In a landmark decision, the board decided not to uphold the complaints, ruling that in the humorous context of the ad, “bugger” was “unlikely to cause serious and widespread offence”. 

Read more: When ‘bugger’ took New Zealand by storm

4. Waves billboard, 2018

A pre-Covid anti-vaccination billboard showing a man holding a baby with the question, “If you knew the ingredients in a vaccine, would you RISK it?” lasted just a day before being taken down in 2018, but not before it had generated 146 complaints to the ASA. Among complainants’ concerns were that the ad, positioned near Middlemore Hospital, was “not socially responsible” and “exploited fear in vulnerable audiences”. 

The board upheld the complaints, and a subsequent appeal from the advertiser was dismissed. The director of the billboard company told Stuff they had been “a bit naïve” about the ad and would “tread a bit carefully” in future.

3. Hell Pizza hot cross buns billboard, 2011

The long history of Hell Pizza attracting ASA complaints is a story for another day – the ASA has issued 95 decisions about Hell ads dating back to 2005. (That’s a lot, but Hell is actually small fry compared to a handful of other major brands – Spark and One NZ (Vodafone), for example, have been the subject of twice as many ASA rulings since 2015.)

In this particular chapter, 178 people complained about a billboard promoting the chain’s limited edition hot cross buns with the words: “For a limited time. A bit like Jesus.” Complainants said this constituted “spiritual abuse”, was “grossly offensive” and “made a mockery of the Christian faith.” The ASA board disagreed, saying that while provocative there was a degree of “black humour” which meant it landed short of the benchmark for serious or widespread offence.

2. Open Polytechnic radio ad, 1997

For nearly 10 years the most complained-about ad in New Zealand history was a radio ad for the Open Polytechnic that made fun of line dancers. The offending section of the script read: “The brain is the most important organ in your body. Why, without a brain, you’d be nothing worse than an oversized paperweight, or worse still, a country line dancer!”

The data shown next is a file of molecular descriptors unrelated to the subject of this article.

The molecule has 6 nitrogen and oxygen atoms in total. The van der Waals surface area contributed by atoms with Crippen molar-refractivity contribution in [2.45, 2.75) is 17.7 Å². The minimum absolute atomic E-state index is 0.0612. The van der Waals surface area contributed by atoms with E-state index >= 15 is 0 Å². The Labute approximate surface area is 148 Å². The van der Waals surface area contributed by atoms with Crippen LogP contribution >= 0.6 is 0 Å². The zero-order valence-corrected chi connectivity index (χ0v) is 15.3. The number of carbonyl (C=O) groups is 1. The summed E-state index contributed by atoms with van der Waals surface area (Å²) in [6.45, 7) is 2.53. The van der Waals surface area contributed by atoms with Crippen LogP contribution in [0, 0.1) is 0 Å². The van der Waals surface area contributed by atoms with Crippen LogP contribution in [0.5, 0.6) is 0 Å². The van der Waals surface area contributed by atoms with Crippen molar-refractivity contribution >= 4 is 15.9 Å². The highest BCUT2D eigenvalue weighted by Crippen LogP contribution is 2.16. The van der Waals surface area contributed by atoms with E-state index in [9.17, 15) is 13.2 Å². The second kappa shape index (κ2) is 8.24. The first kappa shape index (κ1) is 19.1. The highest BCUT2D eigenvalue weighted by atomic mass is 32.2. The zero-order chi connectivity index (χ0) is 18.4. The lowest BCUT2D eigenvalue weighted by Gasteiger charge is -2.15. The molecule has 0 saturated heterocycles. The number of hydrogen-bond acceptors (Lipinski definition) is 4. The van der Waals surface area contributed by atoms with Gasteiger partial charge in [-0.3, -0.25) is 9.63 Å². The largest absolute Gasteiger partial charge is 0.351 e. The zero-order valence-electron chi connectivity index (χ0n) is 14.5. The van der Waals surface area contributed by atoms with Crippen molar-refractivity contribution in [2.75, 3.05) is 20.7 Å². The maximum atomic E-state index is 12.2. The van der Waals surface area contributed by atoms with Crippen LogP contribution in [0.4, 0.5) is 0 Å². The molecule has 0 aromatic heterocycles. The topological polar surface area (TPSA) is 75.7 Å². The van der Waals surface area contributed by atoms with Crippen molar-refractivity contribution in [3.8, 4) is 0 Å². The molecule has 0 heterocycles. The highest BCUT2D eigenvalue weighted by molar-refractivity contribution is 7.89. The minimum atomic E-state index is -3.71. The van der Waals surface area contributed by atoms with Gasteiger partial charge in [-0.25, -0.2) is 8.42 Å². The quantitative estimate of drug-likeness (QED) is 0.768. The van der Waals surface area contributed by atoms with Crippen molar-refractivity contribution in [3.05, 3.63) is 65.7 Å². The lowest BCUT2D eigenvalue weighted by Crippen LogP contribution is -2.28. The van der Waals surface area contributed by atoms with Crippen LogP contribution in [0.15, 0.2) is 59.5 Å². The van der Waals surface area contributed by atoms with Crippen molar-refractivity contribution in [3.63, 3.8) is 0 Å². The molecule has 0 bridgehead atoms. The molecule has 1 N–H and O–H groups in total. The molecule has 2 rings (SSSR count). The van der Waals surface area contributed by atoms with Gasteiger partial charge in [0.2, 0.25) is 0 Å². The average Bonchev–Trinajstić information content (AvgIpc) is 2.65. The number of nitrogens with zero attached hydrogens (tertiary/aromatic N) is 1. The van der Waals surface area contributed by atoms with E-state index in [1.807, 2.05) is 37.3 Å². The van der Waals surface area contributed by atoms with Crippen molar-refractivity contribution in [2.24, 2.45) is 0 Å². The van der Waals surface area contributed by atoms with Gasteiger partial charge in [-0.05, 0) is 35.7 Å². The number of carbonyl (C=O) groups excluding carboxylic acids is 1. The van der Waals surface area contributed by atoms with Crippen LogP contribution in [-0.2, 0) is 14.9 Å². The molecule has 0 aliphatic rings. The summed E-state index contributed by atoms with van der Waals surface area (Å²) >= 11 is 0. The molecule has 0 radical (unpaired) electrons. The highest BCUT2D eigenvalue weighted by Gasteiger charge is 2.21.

The country line dancing community took umbrage at this slight in a big way, with a petition of 550 people saying they do-si-don’t want to hear this ad ever again. “I don’t appreciate being stopped in the supermarket by friends and told that I am being labelled brain dead by a radio station,” wrote one line dancer, who worried that the ad was peer pressuring young people to abandon country music “in favour of RAP and heavy metal music with all the connotations of violence and nihilism that go with them”.

In response, advertising agency Red Rocks apologised to the complainant while also saying the complaint was “a sad reflection of a society that is so politically correct it can’t laugh at itself”. The advertiser ultimately withdrew the ad and the complaint was marked resolved.

1. Hell Pizza condom mailer, 2006

What would you do if Hell Pizza sent you a condom in the mail? This is the situation 170,000 New Zealand households were presented with in 2006 as the chain promoted its “Lust” pizza. The condom was delivered in a “cardboard wallet” which also contained “instructions for use, the Hell Pizza logo and phrase, ‘Our pizza for meat lovers!’”  

While some are likely to have used their condom to practise safe sex, 685 used theirs as the basis for a complaint to the ASA. “I object to people thinking they can put condoms in our letterbox as a way to promote their business,” wrote one complainant. “Any child can open the box [and] take out these condoms and play with them … The package also gave full instructions ‘how to use the condom’ in case some young person wanted to ‘experiment’! It shows a lack of taste and is irresponsible.”

Hell submitted a long response positioning themselves as public health champions, claiming the ad was in fact drawing attention to New Zealand’s high rate of sexually transmitted disease. “Dare we say it, it may be that the ‘cheeky kid’ is growing up and becoming aware that it has an opportunity to move beyond simply being a highly successful convenience food brand,” they wrote. 

The board upheld the complaint, declaring the ad had not been placed with a due sense of social responsibility. Sending unsolicited condoms to promote a pizza was officially deemed “likely to cause serious and widespread offence in a number of communities.”